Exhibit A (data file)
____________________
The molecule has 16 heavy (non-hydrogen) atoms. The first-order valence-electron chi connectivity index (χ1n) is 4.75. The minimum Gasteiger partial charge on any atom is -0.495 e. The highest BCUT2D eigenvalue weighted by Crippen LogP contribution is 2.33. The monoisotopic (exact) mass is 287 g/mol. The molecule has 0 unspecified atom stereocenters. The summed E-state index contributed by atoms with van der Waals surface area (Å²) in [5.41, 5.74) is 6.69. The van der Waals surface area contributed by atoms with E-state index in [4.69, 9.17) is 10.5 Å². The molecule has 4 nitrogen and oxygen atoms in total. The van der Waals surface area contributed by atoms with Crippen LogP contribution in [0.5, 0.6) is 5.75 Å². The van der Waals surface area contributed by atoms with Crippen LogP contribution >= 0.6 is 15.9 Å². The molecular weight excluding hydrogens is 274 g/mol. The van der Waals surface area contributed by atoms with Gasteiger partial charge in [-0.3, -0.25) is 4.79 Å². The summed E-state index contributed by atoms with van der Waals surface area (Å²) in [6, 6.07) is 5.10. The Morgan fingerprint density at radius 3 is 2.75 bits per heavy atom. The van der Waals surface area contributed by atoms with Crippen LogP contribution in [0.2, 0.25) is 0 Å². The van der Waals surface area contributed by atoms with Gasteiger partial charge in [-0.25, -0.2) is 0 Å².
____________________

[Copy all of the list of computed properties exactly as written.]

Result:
The molecule has 16 heavy (non-hydrogen) atoms. The first-order valence-electron chi connectivity index (χ1n) is 4.75. The minimum Gasteiger partial charge on any atom is -0.495 e. The highest BCUT2D eigenvalue weighted by Crippen LogP contribution is 2.33. The monoisotopic (exact) mass is 287 g/mol. The molecule has 0 unspecified atom stereocenters. The summed E-state index contributed by atoms with van der Waals surface area (Å²) in [5.41, 5.74) is 6.69. The van der Waals surface area contributed by atoms with E-state index in [4.69, 9.17) is 10.5 Å². The molecule has 4 nitrogen and oxygen atoms in total. The van der Waals surface area contributed by atoms with Crippen LogP contribution in [0.5, 0.6) is 5.75 Å². The van der Waals surface area contributed by atoms with Crippen LogP contribution >= 0.6 is 15.9 Å². The molecular weight excluding hydrogens is 274 g/mol. The van der Waals surface area contributed by atoms with Gasteiger partial charge in [-0.3, -0.25) is 4.79 Å². The summed E-state index contributed by atoms with van der Waals surface area (Å²) in [6, 6.07) is 5.10. The Morgan fingerprint density at radius 3 is 2.75 bits per heavy atom. The van der Waals surface area contributed by atoms with Crippen LogP contribution in [0.2, 0.25) is 0 Å². The van der Waals surface area contributed by atoms with Gasteiger partial charge in [-0.25, -0.2) is 0 Å².